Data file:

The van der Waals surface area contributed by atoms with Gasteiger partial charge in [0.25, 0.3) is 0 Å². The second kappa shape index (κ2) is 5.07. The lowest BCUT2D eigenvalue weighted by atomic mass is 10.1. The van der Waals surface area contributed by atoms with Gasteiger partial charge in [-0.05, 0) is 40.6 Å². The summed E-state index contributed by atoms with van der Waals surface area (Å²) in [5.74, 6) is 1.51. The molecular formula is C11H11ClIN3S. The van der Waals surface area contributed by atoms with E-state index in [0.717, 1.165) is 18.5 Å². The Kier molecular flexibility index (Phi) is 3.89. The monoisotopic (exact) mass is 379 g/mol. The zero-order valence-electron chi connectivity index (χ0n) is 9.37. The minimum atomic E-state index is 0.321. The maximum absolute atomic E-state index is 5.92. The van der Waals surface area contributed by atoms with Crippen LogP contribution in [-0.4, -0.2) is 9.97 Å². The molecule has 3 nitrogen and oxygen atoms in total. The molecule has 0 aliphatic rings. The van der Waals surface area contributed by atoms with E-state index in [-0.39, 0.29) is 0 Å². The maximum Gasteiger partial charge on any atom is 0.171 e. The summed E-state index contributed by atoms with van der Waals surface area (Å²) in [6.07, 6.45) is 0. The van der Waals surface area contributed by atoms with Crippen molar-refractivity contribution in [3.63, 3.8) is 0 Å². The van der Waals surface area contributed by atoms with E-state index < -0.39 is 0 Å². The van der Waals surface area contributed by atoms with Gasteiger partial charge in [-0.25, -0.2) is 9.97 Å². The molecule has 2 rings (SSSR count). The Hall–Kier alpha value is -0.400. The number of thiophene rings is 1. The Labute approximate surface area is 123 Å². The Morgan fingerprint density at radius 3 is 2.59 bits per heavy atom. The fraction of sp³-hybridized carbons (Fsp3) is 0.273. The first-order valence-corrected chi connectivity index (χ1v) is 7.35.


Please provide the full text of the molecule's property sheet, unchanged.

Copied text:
The van der Waals surface area contributed by atoms with Gasteiger partial charge in [0.25, 0.3) is 0 Å². The second kappa shape index (κ2) is 5.07. The lowest BCUT2D eigenvalue weighted by atomic mass is 10.1. The van der Waals surface area contributed by atoms with Gasteiger partial charge in [-0.05, 0) is 40.6 Å². The summed E-state index contributed by atoms with van der Waals surface area (Å²) in [5.74, 6) is 1.51. The molecular formula is C11H11ClIN3S. The van der Waals surface area contributed by atoms with E-state index in [0.717, 1.165) is 18.5 Å². The Kier molecular flexibility index (Phi) is 3.89. The monoisotopic (exact) mass is 379 g/mol. The zero-order valence-electron chi connectivity index (χ0n) is 9.37. The minimum atomic E-state index is 0.321. The maximum absolute atomic E-state index is 5.92. The van der Waals surface area contributed by atoms with Crippen LogP contribution in [-0.4, -0.2) is 9.97 Å². The molecule has 3 nitrogen and oxygen atoms in total. The molecule has 0 aliphatic rings. The van der Waals surface area contributed by atoms with E-state index in [-0.39, 0.29) is 0 Å². The maximum Gasteiger partial charge on any atom is 0.171 e. The summed E-state index contributed by atoms with van der Waals surface area (Å²) in [6.07, 6.45) is 0. The van der Waals surface area contributed by atoms with Crippen molar-refractivity contribution in [3.63, 3.8) is 0 Å². The van der Waals surface area contributed by atoms with E-state index < -0.39 is 0 Å². The van der Waals surface area contributed by atoms with Gasteiger partial charge in [-0.25, -0.2) is 9.97 Å². The molecule has 2 rings (SSSR count). The Hall–Kier alpha value is -0.400. The number of thiophene rings is 1. The Labute approximate surface area is 123 Å². The Morgan fingerprint density at radius 3 is 2.59 bits per heavy atom. The fraction of sp³-hybridized carbons (Fsp3) is 0.273. The first-order valence-corrected chi connectivity index (χ1v) is 7.35.